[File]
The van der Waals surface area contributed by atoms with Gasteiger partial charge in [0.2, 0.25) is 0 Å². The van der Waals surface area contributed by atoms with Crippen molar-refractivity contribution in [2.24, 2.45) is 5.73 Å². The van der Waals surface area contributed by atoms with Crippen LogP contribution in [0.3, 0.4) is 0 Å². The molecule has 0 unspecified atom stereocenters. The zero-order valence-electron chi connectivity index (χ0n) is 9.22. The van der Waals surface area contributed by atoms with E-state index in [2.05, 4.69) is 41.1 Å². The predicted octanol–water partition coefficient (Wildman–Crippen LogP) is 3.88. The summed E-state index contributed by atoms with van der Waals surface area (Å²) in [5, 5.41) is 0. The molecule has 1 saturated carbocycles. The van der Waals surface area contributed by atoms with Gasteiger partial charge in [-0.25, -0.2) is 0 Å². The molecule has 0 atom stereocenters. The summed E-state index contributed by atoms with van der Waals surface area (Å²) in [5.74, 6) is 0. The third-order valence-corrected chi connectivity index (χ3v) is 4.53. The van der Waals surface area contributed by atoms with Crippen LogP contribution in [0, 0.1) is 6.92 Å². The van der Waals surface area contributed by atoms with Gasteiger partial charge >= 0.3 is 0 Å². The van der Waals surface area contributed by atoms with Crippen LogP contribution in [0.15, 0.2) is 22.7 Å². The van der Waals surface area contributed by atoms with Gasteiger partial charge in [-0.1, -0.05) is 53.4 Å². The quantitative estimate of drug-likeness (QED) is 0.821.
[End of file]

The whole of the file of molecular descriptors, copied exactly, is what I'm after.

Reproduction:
The van der Waals surface area contributed by atoms with Gasteiger partial charge in [0.2, 0.25) is 0 Å². The van der Waals surface area contributed by atoms with Crippen molar-refractivity contribution in [2.24, 2.45) is 5.73 Å². The van der Waals surface area contributed by atoms with Crippen LogP contribution in [0.3, 0.4) is 0 Å². The molecule has 0 unspecified atom stereocenters. The zero-order valence-electron chi connectivity index (χ0n) is 9.22. The van der Waals surface area contributed by atoms with E-state index in [2.05, 4.69) is 41.1 Å². The predicted octanol–water partition coefficient (Wildman–Crippen LogP) is 3.88. The summed E-state index contributed by atoms with van der Waals surface area (Å²) in [5, 5.41) is 0. The molecule has 1 saturated carbocycles. The van der Waals surface area contributed by atoms with Gasteiger partial charge in [-0.25, -0.2) is 0 Å². The molecule has 0 atom stereocenters. The summed E-state index contributed by atoms with van der Waals surface area (Å²) in [5.74, 6) is 0. The third-order valence-corrected chi connectivity index (χ3v) is 4.53. The van der Waals surface area contributed by atoms with Crippen LogP contribution in [0, 0.1) is 6.92 Å². The van der Waals surface area contributed by atoms with Gasteiger partial charge >= 0.3 is 0 Å². The van der Waals surface area contributed by atoms with Crippen LogP contribution in [0.15, 0.2) is 22.7 Å². The van der Waals surface area contributed by atoms with Gasteiger partial charge in [-0.1, -0.05) is 53.4 Å². The quantitative estimate of drug-likeness (QED) is 0.821.